Here’s the 1st steps Canada plans to take in light of the MMIWG inquiry

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Critics: Feds’ response to MMIWG inquiry lacks specifics
WATCH: Critics: Feds' response to MMIWG inquiry lacks specifics – Jun 3, 2021

The federal government is promising a number of new commitments, such as rolling out public education campaigns and increasing funding to stop human trafficking, in order to help Indigenous women facing gender-based violence, health inequalities, and systemic racism.

Ottawa’s announcement comes amid Thursday’s release of the long-awaited action plan on the National Inquiry into Missing and Murdered Indigenous Women and Girls, two years after its initial report.

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“For decades, your voices have made it clear how our systems have failed you,” Prime Minister Justin Trudeau said speaking at the virtual ceremony.

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“When the National Inquiry into Missing and Murdered Indigenous Women and Girls presented its final report it called on us to work together to develop a national action plan to end systemic causes of violence … we accepted their findings, including that what happened amounts to genocide.”

The 30-page report, called the Federal Pathway, lays out a plan to help end violence against Indigenous women, girls and 2SLGBTQQIA+ people (two-spirt, lesbian, gay, bisexual, transgender, queer, questioning, intersex and asexual people). It is only one component of the larger MMIWG action plan.

The federal government said it is working to end violence against Indigenous women through culture, health and wellness, human safety, and security and justice.

What the feds committed to


Ottawa promised to help preserve Indigenous culture and languages by speeding up the implementation of the Indigenous Language Act and providing language and culture camps.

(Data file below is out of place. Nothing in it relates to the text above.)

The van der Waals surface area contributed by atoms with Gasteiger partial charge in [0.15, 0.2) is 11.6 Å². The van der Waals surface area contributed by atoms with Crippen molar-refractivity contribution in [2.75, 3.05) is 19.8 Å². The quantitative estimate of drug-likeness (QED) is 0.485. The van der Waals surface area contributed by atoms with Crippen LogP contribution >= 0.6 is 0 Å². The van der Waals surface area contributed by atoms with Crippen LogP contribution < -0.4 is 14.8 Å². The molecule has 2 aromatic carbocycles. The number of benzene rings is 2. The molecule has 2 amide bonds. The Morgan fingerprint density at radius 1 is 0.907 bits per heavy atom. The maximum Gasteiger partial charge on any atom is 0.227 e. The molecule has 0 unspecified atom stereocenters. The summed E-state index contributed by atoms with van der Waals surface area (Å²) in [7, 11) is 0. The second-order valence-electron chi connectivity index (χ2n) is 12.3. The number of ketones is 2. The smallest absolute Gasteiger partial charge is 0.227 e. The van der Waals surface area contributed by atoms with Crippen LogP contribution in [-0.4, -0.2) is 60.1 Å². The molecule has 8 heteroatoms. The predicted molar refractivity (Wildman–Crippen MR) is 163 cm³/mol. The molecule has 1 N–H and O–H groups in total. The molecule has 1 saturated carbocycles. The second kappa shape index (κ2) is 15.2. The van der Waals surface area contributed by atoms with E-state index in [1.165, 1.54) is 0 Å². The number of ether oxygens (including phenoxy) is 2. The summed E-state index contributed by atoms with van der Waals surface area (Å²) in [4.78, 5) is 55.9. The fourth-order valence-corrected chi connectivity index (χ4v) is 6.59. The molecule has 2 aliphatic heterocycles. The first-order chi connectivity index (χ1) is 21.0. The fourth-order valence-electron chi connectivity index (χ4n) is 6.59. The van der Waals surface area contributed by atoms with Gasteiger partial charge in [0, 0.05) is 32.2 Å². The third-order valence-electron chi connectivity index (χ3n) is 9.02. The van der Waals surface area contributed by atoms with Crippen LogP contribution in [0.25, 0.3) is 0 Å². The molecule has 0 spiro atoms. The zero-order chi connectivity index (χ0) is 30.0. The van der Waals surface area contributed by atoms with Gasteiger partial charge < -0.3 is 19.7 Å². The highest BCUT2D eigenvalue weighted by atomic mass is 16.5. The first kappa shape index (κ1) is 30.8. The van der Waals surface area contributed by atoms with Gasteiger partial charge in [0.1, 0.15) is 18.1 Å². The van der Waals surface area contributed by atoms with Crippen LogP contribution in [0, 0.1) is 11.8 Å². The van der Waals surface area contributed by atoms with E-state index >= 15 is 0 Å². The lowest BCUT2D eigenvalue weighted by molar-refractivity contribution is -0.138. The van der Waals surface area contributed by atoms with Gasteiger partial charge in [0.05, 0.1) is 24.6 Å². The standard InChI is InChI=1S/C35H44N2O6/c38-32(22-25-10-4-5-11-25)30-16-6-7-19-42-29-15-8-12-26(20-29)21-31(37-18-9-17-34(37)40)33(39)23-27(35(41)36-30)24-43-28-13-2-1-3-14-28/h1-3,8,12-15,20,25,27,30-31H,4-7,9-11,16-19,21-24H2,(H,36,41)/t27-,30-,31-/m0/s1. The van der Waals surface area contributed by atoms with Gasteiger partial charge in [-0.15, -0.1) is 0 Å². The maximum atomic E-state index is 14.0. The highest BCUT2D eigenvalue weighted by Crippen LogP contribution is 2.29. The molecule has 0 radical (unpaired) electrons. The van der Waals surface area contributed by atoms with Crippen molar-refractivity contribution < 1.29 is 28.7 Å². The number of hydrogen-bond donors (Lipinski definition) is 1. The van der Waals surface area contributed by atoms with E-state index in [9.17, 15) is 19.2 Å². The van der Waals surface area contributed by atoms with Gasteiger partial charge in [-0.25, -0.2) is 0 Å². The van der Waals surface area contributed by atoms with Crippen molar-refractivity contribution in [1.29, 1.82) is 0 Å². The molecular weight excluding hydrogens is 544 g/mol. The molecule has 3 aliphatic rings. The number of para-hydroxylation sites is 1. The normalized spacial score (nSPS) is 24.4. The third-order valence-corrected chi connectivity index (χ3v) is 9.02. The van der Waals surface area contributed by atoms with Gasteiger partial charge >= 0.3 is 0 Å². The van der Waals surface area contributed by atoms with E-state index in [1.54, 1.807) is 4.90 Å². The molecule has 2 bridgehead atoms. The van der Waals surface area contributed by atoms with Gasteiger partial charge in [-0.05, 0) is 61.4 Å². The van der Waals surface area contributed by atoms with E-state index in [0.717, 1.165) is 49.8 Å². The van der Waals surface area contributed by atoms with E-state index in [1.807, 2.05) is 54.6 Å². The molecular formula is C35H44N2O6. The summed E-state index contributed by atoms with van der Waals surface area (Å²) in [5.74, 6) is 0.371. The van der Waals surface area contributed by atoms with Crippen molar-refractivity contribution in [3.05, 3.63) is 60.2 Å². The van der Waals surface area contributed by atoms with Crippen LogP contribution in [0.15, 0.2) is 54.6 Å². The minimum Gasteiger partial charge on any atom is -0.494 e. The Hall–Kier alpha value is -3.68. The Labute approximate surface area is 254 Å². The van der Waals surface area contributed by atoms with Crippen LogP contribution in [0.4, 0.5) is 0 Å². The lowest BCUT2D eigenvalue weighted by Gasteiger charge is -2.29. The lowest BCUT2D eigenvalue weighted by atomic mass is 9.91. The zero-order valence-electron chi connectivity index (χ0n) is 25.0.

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There is also a commitment to a public education campaign aimed at challenging the acceptance and normalization of violence against First Nations women, girls and 2SLGBTQQIA+ people. This will include trauma-informed training for those who work with Indigenous people on topics such as history, culture, anti-racism, anti-sexism and anti-homophobia and transphobia.

“The federal government will also work toward ensuring Indigenous women and 2SLGBTQQIA+ people are represented and included in the public service workforce, including in senior positions,” the report stated.

Health and Wellness

The health inequalities and social disparities inflicted on Indigenous people contribute to the violence experienced by First Nations women and girls, the report stated.

Ottawa committed to increasing the number of nurses and other medical professionals in remote First Nations committees, as well as making sexual and reproductive health care information and services more accessible for vulnerable populations.

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Addressing anti-Indigenous racism in Canada’s health-care system

“Joyce Echaquan, a 37-year-old mother of seven children from the Atikamekw Nation of Manawan, died at the Joliette Hospital after suffering degrading insults from two hospital staff. Joyce’s Principle aims to guarantee to all Indigenous Peoples the right of equitable access, without any discrimination, to all social and health services, as well as the right to enjoy the best possible physical, mental, emotional and spiritual health,” the report stated.